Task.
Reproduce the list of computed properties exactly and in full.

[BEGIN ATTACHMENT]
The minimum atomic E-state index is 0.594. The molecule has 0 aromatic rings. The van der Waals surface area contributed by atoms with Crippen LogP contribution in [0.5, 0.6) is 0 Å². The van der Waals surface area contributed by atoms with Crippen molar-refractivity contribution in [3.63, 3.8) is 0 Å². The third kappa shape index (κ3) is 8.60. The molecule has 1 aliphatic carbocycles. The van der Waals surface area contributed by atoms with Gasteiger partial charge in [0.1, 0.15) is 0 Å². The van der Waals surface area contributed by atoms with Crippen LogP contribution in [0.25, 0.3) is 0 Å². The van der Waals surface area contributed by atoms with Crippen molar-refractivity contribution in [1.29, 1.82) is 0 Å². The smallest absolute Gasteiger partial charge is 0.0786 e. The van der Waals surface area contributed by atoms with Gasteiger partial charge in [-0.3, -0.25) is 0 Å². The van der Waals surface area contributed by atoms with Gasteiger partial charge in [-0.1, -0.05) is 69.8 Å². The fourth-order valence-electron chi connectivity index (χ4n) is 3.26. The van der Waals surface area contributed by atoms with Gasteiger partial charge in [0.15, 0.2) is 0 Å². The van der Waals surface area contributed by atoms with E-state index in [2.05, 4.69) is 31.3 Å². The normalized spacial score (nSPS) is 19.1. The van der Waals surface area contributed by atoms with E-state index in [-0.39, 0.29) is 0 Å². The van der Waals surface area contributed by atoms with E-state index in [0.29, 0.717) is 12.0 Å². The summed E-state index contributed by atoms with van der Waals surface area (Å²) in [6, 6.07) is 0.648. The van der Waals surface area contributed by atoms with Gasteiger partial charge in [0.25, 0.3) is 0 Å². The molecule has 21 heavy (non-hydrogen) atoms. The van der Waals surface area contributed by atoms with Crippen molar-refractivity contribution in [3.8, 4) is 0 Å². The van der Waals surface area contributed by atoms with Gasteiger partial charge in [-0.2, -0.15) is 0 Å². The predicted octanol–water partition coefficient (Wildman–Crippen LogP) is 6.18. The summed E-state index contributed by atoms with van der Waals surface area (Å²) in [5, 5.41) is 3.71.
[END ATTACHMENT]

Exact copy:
The minimum atomic E-state index is 0.594. The molecule has 0 aromatic rings. The van der Waals surface area contributed by atoms with Crippen LogP contribution in [0.5, 0.6) is 0 Å². The van der Waals surface area contributed by atoms with Crippen molar-refractivity contribution in [3.63, 3.8) is 0 Å². The third kappa shape index (κ3) is 8.60. The molecule has 1 aliphatic carbocycles. The van der Waals surface area contributed by atoms with Gasteiger partial charge in [0.1, 0.15) is 0 Å². The van der Waals surface area contributed by atoms with Crippen LogP contribution in [0.25, 0.3) is 0 Å². The van der Waals surface area contributed by atoms with Crippen molar-refractivity contribution in [1.29, 1.82) is 0 Å². The smallest absolute Gasteiger partial charge is 0.0786 e. The van der Waals surface area contributed by atoms with Gasteiger partial charge in [-0.3, -0.25) is 0 Å². The van der Waals surface area contributed by atoms with Gasteiger partial charge in [-0.1, -0.05) is 69.8 Å². The fourth-order valence-electron chi connectivity index (χ4n) is 3.26. The van der Waals surface area contributed by atoms with Gasteiger partial charge in [0.15, 0.2) is 0 Å². The van der Waals surface area contributed by atoms with E-state index in [2.05, 4.69) is 31.3 Å². The normalized spacial score (nSPS) is 19.1. The van der Waals surface area contributed by atoms with E-state index in [-0.39, 0.29) is 0 Å². The van der Waals surface area contributed by atoms with E-state index in [0.29, 0.717) is 12.0 Å². The summed E-state index contributed by atoms with van der Waals surface area (Å²) in [6, 6.07) is 0.648. The van der Waals surface area contributed by atoms with Gasteiger partial charge in [0.25, 0.3) is 0 Å². The molecule has 21 heavy (non-hydrogen) atoms. The van der Waals surface area contributed by atoms with Crippen molar-refractivity contribution in [3.8, 4) is 0 Å². The van der Waals surface area contributed by atoms with Gasteiger partial charge in [-0.2, -0.15) is 0 Å². The predicted octanol–water partition coefficient (Wildman–Crippen LogP) is 6.18. The summed E-state index contributed by atoms with van der Waals surface area (Å²) in [5, 5.41) is 3.71.